A once-in-a-generation opportunity to revolutionise ocean governance kicks off at the United Nations
Human impact has become ubiquitous across the ocean. Plastic has been found over 10,000 metres deep in the Mariana Trench, fishing takes place in over 90 per cent of marine waters, and all of the ocean is experiencing serious changes brought on by climate change. Despite the fact that virtually nowhere in the ocean is unaffected by our activities, very little of it is afforded any protection (currently less than eight per cent of the ocean is protected). This is especially true of the two thirds of the ocean which lie beyond national jurisdiction, the high seas. Belonging to no-one, this expanse of water is governed only by out-dated regulations, allowing fishing, shipping and deep-sea mining to expand, virtually unchecked. (See our High and Deep Seas Insight for more background on high seas governance.)
But the tide may be beginning to turn: the UN is leading a process which could represent the biggest change for the high seas in a generation. Just two weeks ago, over 190 nations gathered in New York to start official negotiations on a new High Seas Biodiversity Treaty. This treaty is a huge opportunity to change the way governance for the high seas works, by bringing in new legal requirements for the protection of biodiversity in this blue half of our planet. The high seas are home to some of the most diverse ecosystems on the planet, and are where many marine species spend most of their lives. The ocean and its inhabitants are bearing the brunt of the impacts of climate change, fish populations are at the brink of full-scale collapse, and these changes have consequences far beyond the ocean itself. Safeguarding the resilience of the ocean through the protection of its wilderness areas in the high seas has never been more urgent and important.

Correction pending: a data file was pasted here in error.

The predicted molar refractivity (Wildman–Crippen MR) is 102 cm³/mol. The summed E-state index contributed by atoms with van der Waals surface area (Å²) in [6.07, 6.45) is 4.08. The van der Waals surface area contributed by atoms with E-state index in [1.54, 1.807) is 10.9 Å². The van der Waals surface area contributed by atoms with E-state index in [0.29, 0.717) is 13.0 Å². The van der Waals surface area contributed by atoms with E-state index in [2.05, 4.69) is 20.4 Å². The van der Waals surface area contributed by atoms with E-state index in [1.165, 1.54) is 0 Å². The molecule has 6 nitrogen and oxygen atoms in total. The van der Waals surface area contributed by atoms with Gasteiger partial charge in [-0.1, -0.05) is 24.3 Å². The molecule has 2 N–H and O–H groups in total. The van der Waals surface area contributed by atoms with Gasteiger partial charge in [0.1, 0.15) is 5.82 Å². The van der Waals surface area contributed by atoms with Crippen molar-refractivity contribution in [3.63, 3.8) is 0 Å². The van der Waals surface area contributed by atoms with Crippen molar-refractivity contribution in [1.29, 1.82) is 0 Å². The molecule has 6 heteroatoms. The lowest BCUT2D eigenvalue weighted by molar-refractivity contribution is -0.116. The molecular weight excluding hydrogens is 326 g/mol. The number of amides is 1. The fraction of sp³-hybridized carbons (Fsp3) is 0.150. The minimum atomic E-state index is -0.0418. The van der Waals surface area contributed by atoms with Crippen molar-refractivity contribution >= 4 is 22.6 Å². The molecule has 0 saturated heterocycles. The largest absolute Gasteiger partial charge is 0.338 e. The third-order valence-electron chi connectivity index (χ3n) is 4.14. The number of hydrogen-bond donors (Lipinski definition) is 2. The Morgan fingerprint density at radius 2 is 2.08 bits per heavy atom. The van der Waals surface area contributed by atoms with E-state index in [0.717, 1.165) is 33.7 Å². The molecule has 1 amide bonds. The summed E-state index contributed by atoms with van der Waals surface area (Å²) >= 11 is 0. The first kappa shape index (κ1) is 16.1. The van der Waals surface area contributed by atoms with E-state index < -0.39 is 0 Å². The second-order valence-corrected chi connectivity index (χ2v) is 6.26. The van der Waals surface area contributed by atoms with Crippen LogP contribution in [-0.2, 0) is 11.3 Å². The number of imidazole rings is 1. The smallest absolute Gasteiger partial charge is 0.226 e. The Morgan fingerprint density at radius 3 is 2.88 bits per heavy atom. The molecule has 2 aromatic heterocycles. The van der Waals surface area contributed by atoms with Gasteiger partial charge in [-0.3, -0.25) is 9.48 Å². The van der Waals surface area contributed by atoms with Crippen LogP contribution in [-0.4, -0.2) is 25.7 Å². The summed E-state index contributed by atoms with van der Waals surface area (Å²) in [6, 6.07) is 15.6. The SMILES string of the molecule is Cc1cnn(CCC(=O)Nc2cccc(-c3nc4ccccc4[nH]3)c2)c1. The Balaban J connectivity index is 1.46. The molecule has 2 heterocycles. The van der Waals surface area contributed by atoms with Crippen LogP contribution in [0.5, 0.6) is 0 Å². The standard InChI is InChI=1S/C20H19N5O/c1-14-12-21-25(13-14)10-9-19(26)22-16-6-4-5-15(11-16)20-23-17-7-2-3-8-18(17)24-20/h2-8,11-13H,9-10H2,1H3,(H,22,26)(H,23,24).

How did we get here?
Although this was the first meeting of the official negotiations, concerns were first put forward about the lack of protection for biodiversity on the high seas about a decade ago. Since then, it has taken years of meetings, workshops, and committees to finally arrive at the conference which was held this month. Throughout this process, the role of civil society has been crucial. Our long-term partner, the High Seas Alliance, represents a coalition of NGOs that has been present at many of these meetings and has hosted workshops and side events covering everything from strategy development to educating negotiators about species living in the high seas.
What will this Treaty do?
The new Treaty will focus on the “conservation and sustainable use of marine biological diversity in the high seas”. It will be the first global treaty developed in relation to the oceans in over two decades. Currently, there are hardly any obligations for management organisations on the high seas to impose basic conservation measures, such as designating marine protected areas (MPAs) or carrying out environmental impact assessments. The new Treaty will, among other things, bring in legal requirements for the development of these two management mechanisms in particular. This will be a crucial step in achieving the goal recommended by scientists that we protect 30 per cent of the ocean, and pave the way for much-needed regulation on destructive activities at sea.
What happened at the negotiations?